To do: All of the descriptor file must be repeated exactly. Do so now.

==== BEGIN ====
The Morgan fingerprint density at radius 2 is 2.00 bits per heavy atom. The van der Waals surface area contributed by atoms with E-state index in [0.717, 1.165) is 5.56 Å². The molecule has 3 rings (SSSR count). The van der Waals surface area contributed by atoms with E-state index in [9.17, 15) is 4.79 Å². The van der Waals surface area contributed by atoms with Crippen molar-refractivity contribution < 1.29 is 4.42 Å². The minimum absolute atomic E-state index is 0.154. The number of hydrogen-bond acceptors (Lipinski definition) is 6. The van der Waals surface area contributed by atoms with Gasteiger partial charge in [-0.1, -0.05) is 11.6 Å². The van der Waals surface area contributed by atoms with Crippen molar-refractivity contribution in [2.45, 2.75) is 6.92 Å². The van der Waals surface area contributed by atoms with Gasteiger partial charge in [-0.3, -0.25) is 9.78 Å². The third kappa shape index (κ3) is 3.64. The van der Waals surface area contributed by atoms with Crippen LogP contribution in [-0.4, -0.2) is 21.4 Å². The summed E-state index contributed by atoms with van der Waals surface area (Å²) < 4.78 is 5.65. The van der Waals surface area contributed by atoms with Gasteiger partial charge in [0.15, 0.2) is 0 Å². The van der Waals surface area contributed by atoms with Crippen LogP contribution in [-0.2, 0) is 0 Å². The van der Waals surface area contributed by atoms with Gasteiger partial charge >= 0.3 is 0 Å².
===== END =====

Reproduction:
The Morgan fingerprint density at radius 2 is 2.00 bits per heavy atom. The van der Waals surface area contributed by atoms with E-state index in [0.717, 1.165) is 5.56 Å². The molecule has 3 rings (SSSR count). The van der Waals surface area contributed by atoms with E-state index in [9.17, 15) is 4.79 Å². The van der Waals surface area contributed by atoms with Crippen molar-refractivity contribution < 1.29 is 4.42 Å². The minimum absolute atomic E-state index is 0.154. The number of hydrogen-bond acceptors (Lipinski definition) is 6. The van der Waals surface area contributed by atoms with Gasteiger partial charge in [-0.1, -0.05) is 11.6 Å². The van der Waals surface area contributed by atoms with Crippen molar-refractivity contribution in [2.45, 2.75) is 6.92 Å². The van der Waals surface area contributed by atoms with Gasteiger partial charge in [-0.3, -0.25) is 9.78 Å². The third kappa shape index (κ3) is 3.64. The van der Waals surface area contributed by atoms with Crippen LogP contribution in [-0.4, -0.2) is 21.4 Å². The summed E-state index contributed by atoms with van der Waals surface area (Å²) < 4.78 is 5.65. The van der Waals surface area contributed by atoms with Gasteiger partial charge in [0.15, 0.2) is 0 Å². The van der Waals surface area contributed by atoms with Crippen LogP contribution in [-0.2, 0) is 0 Å². The van der Waals surface area contributed by atoms with Gasteiger partial charge >= 0.3 is 0 Å².